I was in VFA-97 from 1998 until 2001 and we were the last Squadron to have F/A 18 Hornet Aircraft (Alpha Models). It was us and the Blue Angels, but they don’t carry bombs. So if we had to send 4 jets out on Sortie missions we would load 8 because we expect up to 4 to go down. On the ship we would have impossible tasks to do and have it done by flight schedule. We had a 100% Sortie completion with my Squadron, even if that meant loading twice and three times the amount of jets that had to go out on mission. There were times when the jet would go down in the middle of flight ops and we would have to take the entire pay-load off and move it over to the standby in less than 30 minutes. This along with the other shit I went through in my life created a sense of, ‘there is no such thing as can’t’ in me which I am so grateful that I have.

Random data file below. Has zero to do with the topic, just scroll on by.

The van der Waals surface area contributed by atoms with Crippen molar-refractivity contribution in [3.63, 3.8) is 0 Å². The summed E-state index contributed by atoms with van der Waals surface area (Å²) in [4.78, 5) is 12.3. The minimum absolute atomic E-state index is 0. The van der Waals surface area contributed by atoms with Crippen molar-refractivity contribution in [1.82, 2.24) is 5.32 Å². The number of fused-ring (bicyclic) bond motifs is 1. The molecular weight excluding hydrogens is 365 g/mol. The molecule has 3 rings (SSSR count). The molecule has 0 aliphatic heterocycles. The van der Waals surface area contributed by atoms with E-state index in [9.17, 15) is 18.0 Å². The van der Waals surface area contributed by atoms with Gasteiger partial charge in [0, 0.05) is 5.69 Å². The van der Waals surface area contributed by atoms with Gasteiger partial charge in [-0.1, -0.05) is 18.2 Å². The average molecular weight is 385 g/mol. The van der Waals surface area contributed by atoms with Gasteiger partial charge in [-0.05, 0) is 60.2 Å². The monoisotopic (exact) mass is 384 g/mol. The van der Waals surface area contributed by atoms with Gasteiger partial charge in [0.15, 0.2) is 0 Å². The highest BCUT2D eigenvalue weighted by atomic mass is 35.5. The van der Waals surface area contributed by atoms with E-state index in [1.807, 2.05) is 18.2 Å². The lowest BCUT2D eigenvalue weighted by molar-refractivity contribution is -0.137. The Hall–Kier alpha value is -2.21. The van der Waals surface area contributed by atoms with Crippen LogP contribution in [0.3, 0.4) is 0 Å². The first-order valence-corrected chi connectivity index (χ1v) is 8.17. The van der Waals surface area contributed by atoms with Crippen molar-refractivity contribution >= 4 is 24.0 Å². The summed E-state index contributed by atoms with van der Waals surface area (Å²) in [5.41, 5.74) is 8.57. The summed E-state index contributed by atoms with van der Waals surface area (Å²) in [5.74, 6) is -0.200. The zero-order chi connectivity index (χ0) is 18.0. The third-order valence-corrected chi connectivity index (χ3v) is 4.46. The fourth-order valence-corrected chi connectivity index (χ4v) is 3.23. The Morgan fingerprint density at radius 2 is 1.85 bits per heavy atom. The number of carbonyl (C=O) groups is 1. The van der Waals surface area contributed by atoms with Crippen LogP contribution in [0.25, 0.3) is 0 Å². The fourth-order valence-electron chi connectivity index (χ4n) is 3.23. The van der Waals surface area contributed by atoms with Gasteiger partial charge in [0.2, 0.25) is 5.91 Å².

June 16, 2001 after returning from back-to-back missions, I had a motorcycle accident. I ran head on into an 1988 Ford Bronco at 75 miles an hour, the bronco was doing 55 mph. The impact was so hard that it bent the frame of my bike about 30 Degrees, the bronco flipped over three times and landed on the roof, and the impact embedded my body to the trucks frame and bumper long enough to hold me there while my bike went under the driver side wheel well and sent the Bronco airborne. I fell off while it was making its first flip which is probably the only reason I made it at all. It was the middle of the desert and 108 degrees that day. The road was so hot that my blood started boiling as it spilled on the road.